Abdel El Tayeb is forging a fantasy Black nation all of his own
Off the back of his FTA prize, the up-and-coming designer reflects on grief, splintered identity, and interning at Bottega Veneta
Abdel El Tayeb has snuck off into a quiet corridor at Bottega Veneta’s headquarters, an unassuming office block plonked between the Fondazione Prada and a Carlsberg-branded restaurant on the outskirts of Milan. The up-and-coming designer has spent the past few months interning under Daniel Lee, the creative director accredited with resuscitating the heritage label before suddenly, and without explanation, resigning last week. “It’s kind of exciting,” El Tayeb says, “Matthieu (Blazy, the new head honcho) is cherished by the team and a lot of things are going to change in our way of working. It’s stressful too, though, because a collection needs to be pushed out in two weeks. It’s a big transitional moment.”
El Tayeb, however, is in a transitional moment all of his own. Having graduated in the crush of the pandemic, this month Naomi Campbell presented the designer with the Debut Talent prize at the Fashion Trust Arabia awards, along with €25,000 and a mentorship programme. “It was amazing because my work speaks to Africa, the Arabic world, and France, yet it has only ever been presented in Europe. I was so pleased because it was about valuing African craftsmanship and bringing it into the modern world.” Though Doha, where the ceremony was held, lacks many of the markers of modern society – Qatar’s anti-LGTBQ+ laws faced criticism during the week of the awards – it certainly looks futuristic. A bountiful, wipe-clean metropolis beamed in from some sci-fi franchise, which is quite literally, a world away from where El Tayeb grew up, in a rural toytown 45 minutes from the centre of Bordeaux.
“I had a pretty normal childhood. I was super shy, not at all sporty, and it’s a bit of a cliché but I just loved playing with my sister’s dolls,” he laughs, “I used to drag her into my room and dress her up in my mother’s clothes, too”. If a young Abdel wasn’t giving unsolicited styling advice, he was flicking through Fashion TV, watching backstage interviews from Dolce & Gabbana and Blumarine runways. “I could only do that because we had like a hundred different channels, my mum needed to keep up with all her Sudanese programmes”. For El Tayeb, there was never any doubt that he wouldn’t study fashion, even if his parents took some convincing. “Craftsmanship and working with your hands isn’t really considered aspirational in Sudan, so I lied and said that I wanted to be an architect, just so I could apply to art school.” Having witnessed their son volley between the prestigious Olivier de Serres in Paris and La Cambre in Belgium, however, it didn’t take long for them to change their mind.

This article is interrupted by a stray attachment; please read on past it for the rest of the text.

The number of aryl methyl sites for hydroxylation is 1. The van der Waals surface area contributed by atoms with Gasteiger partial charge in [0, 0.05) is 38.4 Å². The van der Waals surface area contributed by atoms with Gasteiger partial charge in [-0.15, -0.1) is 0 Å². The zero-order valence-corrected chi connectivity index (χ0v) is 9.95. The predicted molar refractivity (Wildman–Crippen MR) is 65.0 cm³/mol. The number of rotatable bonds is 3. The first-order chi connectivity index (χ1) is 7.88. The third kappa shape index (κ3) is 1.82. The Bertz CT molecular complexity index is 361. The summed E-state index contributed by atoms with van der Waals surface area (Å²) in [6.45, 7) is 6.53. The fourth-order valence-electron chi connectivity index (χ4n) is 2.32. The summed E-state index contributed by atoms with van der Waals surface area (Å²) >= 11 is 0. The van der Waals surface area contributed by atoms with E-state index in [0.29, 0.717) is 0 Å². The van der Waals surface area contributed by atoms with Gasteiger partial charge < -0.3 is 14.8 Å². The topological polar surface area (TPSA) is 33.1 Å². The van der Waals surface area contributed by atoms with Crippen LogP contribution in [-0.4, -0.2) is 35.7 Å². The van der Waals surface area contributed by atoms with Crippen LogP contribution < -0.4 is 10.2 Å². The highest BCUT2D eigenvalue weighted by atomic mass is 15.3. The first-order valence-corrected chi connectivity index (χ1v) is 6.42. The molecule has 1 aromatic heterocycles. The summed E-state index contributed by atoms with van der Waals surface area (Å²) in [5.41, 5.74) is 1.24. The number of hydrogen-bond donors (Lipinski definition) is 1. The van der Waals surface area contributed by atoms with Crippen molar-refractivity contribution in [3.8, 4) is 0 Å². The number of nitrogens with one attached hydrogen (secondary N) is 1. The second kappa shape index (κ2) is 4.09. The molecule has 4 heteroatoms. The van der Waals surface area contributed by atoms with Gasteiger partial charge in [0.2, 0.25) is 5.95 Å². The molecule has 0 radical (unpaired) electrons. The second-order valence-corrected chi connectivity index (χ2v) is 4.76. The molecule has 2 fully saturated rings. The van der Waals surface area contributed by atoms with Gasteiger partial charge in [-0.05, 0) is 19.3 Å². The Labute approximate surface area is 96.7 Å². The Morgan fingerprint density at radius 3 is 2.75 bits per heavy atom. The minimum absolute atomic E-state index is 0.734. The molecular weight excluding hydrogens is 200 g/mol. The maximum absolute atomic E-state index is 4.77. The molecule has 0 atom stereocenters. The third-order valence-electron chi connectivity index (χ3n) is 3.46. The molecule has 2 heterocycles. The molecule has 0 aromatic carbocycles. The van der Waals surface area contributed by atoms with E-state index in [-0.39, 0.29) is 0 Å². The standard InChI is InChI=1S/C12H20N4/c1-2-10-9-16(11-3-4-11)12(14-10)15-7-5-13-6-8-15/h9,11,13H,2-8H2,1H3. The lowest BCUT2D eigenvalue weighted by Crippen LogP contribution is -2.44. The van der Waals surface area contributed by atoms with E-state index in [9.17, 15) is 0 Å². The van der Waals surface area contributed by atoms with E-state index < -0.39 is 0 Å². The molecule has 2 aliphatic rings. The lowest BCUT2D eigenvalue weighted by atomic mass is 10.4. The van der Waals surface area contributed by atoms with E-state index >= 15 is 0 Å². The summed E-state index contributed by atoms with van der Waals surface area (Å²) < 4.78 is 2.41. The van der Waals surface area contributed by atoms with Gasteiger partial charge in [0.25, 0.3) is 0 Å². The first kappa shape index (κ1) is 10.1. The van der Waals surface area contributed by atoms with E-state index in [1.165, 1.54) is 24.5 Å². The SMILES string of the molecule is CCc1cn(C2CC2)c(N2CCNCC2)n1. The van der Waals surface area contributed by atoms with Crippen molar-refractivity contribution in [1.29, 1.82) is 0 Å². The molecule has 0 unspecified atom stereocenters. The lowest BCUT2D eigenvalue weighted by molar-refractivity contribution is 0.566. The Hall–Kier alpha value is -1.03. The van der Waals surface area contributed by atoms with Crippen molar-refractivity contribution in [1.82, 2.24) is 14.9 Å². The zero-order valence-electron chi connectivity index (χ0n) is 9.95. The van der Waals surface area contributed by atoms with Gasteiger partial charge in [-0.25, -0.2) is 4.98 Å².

Family, or the notion of heritage, is central to El Tayeb’s worldbuilding, as he mines the slipstream of his frando-sudanese origins. His graduate collection, which scored him the FTA award, was crafted from the kind of prosaic items which Sudanese families use everyday, including tabag baskets, gufaf, and technicolour, woven plates. But, more specifically, it was an homage to his father, who passed away from a stroke during his final year in Paris. “He couldn’t speak or move for most of my studies, which is why I titled the collection My Nation Bears Your Name. The idea was that everything he gave to me – the energy to persevere, the values, and heritage he passed onto me – would live on in my work.” Grief, as anyone who has experienced it will know, tends to come at you sideways and catch the heart off guard, yet fashion has proved something of a tonic to El Tayeb. “Pushing my energy into work, and remembering my father in this way, helped me to comprehend what was happening.”
The act of remembrance, catalysed by the pang of loss and a yearning for home traditions, seem to form the bedrock of El Tayeb Nation, the designer’s nascent brand. “I’m trying to create the image of a Black nation, which is full of positivity, lightness, and energy. One which elevates the culture of Sudan, because that’s not what I saw when I Googled the country as a child”. To this end, El Tayeb joins a new wave of diasporic designers, like Maximilian, Pyer Moss, or Thebe Magugu, who use fashion as a way to house the memories of their parents, grandparents, and beyond. In his final collection, that expansive lineage was metabolised through towering brancusi basket hats, shrunken, palm leaf-woven bibs, and tricolour “flag skirts” with billowing trains swept over the shoulder. Somewhere between a Giacometti and a Victoriana undercage, the El Tayeb silhouette comes swollen at the hips and belly, via medallion-festooned columns and glitching, striped peplum tops – as if to embody the very concept of a motherland.
Perhaps that’s what drew Naomi, Pierpaolo Piccioli, and Virgil Abloh to El Tayeb Nation, even if its founding father says it’s because he was “the only nominee to design accessories”. Of course, the idea that talent alone might have bagged him the trophy is a daunting one and he refuses to even mention the names of other industry bigwigs who have since reached out in fear of “name dropping”. “I’m just going to take the time to digest all the opportunities I got through the FTA, continue learning from the craftsmanship at Bottega Veneta, and slowly build a team around me,” the designer concludes. “I’m excited. I’m really loving this moment. So much is possible and I can feel it with my fingertips.” And though he’s standing on the shore of a yet-to-be-discovered nation, staring up at its craggy rock face, he’s not remotely fazed, because as El Tayeb says, “when you are lost, you just go back to your roots.”